This question is still being answered today, but it is something which interested Albert Einstein, who suggested that understanding how these animals navigated could lead to important scientific discoveries.
Einstein’s interest in the study of animals has been revealed in a short, previously unpublished letter which he sent to radar researcher Glyn Davys. His widow, Judith Davys, shared it with researchers at RMIT University in Melbourne Australia.
The research team said recent discoveries “back up Einstein’s thinking 72 years ago”.
RMIT Associate Professor Adrian Dyer has published significant studies into bees and is the lead author of a new paper on Einstein’s letter.
Dr Dyer said the letter shows how Einstein envisaged how new discoveries could come from studying animals.
“Seven decades after Einstein proposed new physics might come from animal sensory perception, we’re seeing discoveries that push our understanding about navigation and the fundamental principles of physics,” he said.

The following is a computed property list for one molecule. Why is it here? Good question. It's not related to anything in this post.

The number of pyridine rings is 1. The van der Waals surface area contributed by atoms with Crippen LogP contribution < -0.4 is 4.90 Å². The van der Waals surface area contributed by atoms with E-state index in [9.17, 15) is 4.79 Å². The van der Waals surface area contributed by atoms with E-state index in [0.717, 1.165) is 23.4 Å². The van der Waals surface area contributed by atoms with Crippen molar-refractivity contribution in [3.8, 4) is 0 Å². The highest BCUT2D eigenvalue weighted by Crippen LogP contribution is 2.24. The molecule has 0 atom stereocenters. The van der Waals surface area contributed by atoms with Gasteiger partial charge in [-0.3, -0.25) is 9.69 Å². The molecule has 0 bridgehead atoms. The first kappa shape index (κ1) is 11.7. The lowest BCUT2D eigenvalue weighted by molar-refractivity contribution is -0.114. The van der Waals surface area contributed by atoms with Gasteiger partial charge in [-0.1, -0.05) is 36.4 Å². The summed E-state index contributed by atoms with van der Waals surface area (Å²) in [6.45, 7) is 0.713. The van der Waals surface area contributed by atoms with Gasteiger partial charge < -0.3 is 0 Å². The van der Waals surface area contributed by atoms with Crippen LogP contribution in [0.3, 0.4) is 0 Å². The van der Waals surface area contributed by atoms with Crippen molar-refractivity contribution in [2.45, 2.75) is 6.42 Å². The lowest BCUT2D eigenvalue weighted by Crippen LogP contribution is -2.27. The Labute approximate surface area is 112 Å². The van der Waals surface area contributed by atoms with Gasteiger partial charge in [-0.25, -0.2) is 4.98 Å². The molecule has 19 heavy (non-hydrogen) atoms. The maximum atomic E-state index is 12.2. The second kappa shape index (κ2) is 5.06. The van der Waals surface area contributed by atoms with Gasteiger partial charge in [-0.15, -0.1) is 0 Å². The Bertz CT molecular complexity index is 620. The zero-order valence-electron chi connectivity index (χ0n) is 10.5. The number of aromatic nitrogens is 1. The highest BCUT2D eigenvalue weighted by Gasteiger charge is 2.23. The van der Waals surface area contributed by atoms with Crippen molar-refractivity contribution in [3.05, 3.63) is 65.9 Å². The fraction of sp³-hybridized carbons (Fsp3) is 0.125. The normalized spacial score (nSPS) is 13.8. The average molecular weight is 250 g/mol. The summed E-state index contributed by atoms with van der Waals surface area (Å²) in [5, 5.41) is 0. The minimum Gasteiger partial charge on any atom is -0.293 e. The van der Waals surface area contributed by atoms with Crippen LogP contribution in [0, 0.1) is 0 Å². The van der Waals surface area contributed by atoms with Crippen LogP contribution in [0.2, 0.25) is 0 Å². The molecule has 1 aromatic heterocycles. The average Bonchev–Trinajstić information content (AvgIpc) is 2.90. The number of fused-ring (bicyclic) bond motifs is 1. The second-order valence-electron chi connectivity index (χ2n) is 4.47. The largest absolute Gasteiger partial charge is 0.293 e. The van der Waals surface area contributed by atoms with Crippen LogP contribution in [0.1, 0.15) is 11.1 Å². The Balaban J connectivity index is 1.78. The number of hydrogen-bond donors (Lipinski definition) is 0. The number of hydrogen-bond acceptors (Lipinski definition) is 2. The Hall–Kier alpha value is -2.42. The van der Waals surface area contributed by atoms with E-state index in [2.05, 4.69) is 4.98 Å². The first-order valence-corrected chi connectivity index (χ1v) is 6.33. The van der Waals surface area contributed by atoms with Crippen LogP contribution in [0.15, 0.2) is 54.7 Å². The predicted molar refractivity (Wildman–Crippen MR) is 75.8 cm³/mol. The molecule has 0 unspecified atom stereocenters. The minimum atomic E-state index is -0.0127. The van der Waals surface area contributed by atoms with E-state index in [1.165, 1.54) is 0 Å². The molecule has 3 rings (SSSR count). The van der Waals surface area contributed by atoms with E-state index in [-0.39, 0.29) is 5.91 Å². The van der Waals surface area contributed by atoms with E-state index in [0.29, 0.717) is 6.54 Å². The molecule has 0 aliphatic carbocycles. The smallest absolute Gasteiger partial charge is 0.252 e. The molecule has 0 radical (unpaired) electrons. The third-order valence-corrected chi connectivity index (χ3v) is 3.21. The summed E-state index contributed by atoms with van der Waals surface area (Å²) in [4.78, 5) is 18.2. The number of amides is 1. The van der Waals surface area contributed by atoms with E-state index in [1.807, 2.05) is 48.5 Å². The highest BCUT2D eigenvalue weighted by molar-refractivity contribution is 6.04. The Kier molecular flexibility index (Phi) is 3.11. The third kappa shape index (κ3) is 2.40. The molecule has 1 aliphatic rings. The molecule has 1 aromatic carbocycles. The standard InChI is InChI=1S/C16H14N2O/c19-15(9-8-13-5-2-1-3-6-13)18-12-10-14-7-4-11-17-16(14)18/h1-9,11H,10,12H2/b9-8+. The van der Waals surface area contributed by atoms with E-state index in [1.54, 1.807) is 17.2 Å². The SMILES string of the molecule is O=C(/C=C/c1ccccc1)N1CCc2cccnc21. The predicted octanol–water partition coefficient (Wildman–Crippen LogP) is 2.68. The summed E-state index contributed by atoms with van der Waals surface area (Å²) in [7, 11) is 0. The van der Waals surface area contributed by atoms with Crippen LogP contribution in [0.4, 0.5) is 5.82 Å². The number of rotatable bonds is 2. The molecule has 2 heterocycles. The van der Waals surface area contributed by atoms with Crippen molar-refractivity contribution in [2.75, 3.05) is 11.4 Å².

The letter also reveals that Einstein met with Nobel laureate Karl von Frisch, who was a leading bee and animal sensory researcher.
In April 1949, von Frisch presented his research on how honeybees navigate more effectively using the polarisation patterns of light scattered from the sky.
The day after Einstein attended von Frisch’s lecture, the two researchers shared a private meeting.
Although this meeting wasn’t formally documented, the recently discovered letter from Einstein provides insight as to what they might have talked about.
“It is thinkable that the investigation of the behaviour of migratory birds and carrier pigeons may someday lead to the understanding of some physical process which is not yet known,” Einstein wrote.
Professor Andrew Greentree, a theoretical physicist at RMIT, said Einstein also suggested that for bees to extend our knowledge of physics, new types of behaviour would need to be observed.
“Remarkably, it is clear through his writing that Einstein envisaged new discoveries could come from studying animals’ behaviours,” Professor Greentree said.
Since Einstein sent his letter, a body of research has begun to provide clues as to how migratory birds navigate while flying thousands of miles to arrive at a precise destination.
In 2008, research on thrushes fitted with radio transmitters showed, for the first time, that these birds use a form of magnetic sense - similar to an internal compass - as their primary orientation guide during flight.
One theory for the origin of magnetic sense in birds is the use of quantum randomness and entanglement. Both of these physics concepts were first proposed by Einstein.
The research is published in the Journal of Comparative Physiology A.